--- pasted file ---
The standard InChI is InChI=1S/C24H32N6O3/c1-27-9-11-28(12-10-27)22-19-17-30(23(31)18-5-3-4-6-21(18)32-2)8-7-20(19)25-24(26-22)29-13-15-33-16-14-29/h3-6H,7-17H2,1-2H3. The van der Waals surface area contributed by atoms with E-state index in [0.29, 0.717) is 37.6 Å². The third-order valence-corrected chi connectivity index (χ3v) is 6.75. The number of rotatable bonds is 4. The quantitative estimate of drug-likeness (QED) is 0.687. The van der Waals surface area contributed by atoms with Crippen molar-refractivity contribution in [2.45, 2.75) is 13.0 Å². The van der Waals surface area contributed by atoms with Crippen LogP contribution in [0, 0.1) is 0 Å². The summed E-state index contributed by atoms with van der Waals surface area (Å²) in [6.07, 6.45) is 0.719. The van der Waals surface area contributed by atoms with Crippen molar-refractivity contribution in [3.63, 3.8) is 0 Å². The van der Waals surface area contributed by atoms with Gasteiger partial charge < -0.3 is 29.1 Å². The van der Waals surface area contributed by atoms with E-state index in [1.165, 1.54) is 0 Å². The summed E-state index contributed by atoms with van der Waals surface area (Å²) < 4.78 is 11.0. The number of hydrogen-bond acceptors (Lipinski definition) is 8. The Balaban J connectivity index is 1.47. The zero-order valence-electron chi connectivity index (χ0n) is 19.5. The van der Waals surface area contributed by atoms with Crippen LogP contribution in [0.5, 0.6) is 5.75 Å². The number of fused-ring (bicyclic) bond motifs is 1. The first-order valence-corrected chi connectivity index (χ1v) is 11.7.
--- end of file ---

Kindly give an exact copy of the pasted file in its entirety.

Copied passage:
The standard InChI is InChI=1S/C24H32N6O3/c1-27-9-11-28(12-10-27)22-19-17-30(23(31)18-5-3-4-6-21(18)32-2)8-7-20(19)25-24(26-22)29-13-15-33-16-14-29/h3-6H,7-17H2,1-2H3. The van der Waals surface area contributed by atoms with E-state index in [0.29, 0.717) is 37.6 Å². The third-order valence-corrected chi connectivity index (χ3v) is 6.75. The number of rotatable bonds is 4. The quantitative estimate of drug-likeness (QED) is 0.687. The van der Waals surface area contributed by atoms with Crippen molar-refractivity contribution in [2.45, 2.75) is 13.0 Å². The van der Waals surface area contributed by atoms with Crippen LogP contribution in [0, 0.1) is 0 Å². The summed E-state index contributed by atoms with van der Waals surface area (Å²) in [6.07, 6.45) is 0.719. The van der Waals surface area contributed by atoms with Crippen molar-refractivity contribution in [3.63, 3.8) is 0 Å². The van der Waals surface area contributed by atoms with Gasteiger partial charge < -0.3 is 29.1 Å². The van der Waals surface area contributed by atoms with E-state index in [1.165, 1.54) is 0 Å². The summed E-state index contributed by atoms with van der Waals surface area (Å²) < 4.78 is 11.0. The number of hydrogen-bond acceptors (Lipinski definition) is 8. The Balaban J connectivity index is 1.47. The zero-order valence-electron chi connectivity index (χ0n) is 19.5. The van der Waals surface area contributed by atoms with Crippen LogP contribution in [0.5, 0.6) is 5.75 Å². The number of fused-ring (bicyclic) bond motifs is 1. The first-order valence-corrected chi connectivity index (χ1v) is 11.7.